On the Titans holding on to players

Chris Hope was signed to a six-year deal in 2006. For for years, he was a very good player for the Titans, then had a down fifth year. In 2011, he got hurt early and lost his starting job to Jordan Babineaux.  As disappointing as Hope’s performance was, all the more galling is that he made $7 million for it. Given his 2010 play, there’s no chance he would’ve gotten that kind of deal in the free agent market, and it’s a surprise the Titans kept him around.

Well, not that much of a surprise. One of the things that became an irregular theme when I discussed the Titans’ recent free agent signings in yesterday’s post is that Hope is far from the only player the Titans signed in free agency who started off good and then ended his tenure on a down note. Kevin Mawae (yes, I’m aware he made the Pro Bowl), Nick Harper, and Jake Scott are other examples of the trend.

Like not churning the roster, this seems to be the result of a broader team philosophy. Some teams, and I once again cite the Patriots, are willing to let players go a year early, and if they have a good year elsewhere, so be it. The Titans have not been that team. Jason Babin and Stephen Tulloch are rare examples of Titans who had a good year somewhere else, because the Titans tend to hang on to players at least until their effective sell-by date, and in the case of players like Scott and Harper, past it.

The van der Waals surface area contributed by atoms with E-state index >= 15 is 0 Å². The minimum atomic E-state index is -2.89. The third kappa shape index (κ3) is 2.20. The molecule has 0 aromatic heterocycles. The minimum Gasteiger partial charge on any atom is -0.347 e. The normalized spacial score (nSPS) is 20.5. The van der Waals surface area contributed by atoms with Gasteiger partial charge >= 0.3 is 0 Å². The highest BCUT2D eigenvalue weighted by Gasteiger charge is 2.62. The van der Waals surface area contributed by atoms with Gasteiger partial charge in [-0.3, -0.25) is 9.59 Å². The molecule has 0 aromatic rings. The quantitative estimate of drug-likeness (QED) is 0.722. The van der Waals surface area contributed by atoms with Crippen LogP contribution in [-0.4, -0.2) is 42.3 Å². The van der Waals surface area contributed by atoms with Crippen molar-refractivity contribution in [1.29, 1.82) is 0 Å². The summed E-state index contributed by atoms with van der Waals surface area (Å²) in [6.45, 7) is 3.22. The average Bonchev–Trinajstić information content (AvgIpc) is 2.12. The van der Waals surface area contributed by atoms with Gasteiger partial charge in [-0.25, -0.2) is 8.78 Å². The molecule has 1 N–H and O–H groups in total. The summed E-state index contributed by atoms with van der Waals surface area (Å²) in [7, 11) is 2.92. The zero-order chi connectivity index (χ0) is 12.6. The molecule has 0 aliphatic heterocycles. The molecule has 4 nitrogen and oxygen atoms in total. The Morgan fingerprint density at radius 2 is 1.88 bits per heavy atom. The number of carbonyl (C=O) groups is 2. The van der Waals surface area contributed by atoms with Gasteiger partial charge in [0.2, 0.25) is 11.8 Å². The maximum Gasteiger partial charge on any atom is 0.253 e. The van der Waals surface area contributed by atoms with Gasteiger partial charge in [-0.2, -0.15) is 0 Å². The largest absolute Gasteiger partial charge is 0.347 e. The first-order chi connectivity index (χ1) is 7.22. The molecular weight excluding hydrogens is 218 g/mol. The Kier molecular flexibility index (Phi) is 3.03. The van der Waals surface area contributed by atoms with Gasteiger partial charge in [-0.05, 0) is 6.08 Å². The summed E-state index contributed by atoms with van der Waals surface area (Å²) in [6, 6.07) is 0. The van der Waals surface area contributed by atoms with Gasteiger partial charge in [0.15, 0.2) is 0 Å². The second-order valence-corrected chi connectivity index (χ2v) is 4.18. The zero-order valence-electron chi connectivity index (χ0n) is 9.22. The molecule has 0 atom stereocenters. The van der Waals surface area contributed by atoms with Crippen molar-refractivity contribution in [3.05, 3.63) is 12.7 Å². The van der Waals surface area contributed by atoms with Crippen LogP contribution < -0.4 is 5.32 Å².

If you want to look at the situations in some detail, a little more texture comes out. When Mawae signed his deal, I thought there was little chance he’d play all four years with the Titans. Leroy Harris and Eugene Amano were in the fold, so there’s no reason that couldn’t have been the offensive line in 2009. Obviously with the season Chris Johnson had, it’s tough to begrudge how the line was constituted, but Mawae was perhaps the worst center in the league. As I’ve written, the Titans were awful running the ball between the tackles that year; CJ just had so much success running to the outside that almost nobody noticed.

The Nick Harper situation is a little harder to parse. The Titans basically allowed their corner depth to be gutted after 2008. Finnegan and Harper ended up the only two experienced cornerbacks on the roster, as they drafted Ryan Mouton and Jason McCourty. Harper turned 35 at the start of the season, and it’s not unusual for old corners to hit the wall very quickly. Most teams are a little bit more prepared than the Titans were; they needed Mouton and McCourty to be immediate impact players, especially when first Vinny Fuller and then Finnegan got hurt, and they weren’t.

Jake Scott his past season is another situation like Harper where the Titans clearly weren’t ready to move on. Velasco they don’t seem to trust in pass protection, plus he was their backup at center and left guard. Otto apparently was valued more as the backup at tackle than as a starting guard and trusting Troy Kropog or even rookie Byron Stingily to fill that role while Otto started. I really thought the Titans would add at least one player, likely a mid-round pick they could groom for a year before putting him in the starting lineup, and this hypothetical player might have a shot at taking Scott’s job. Of course, it was not to be.

With Hope, the situation was a little more complicated, as the Titans had struggled to draft and/or develop good young safeties. Robert Johnson, Nick Schommer, and the like fell enough out of favor that apparently paying Hope that much money was the more attractive option.

It’s tough for me to really believe there couldn’t have been a different option than Hope, but that’s just the way the Titans roll. Frankly, I’d prefer to see them change, but that doesn’t mean I expect them to.

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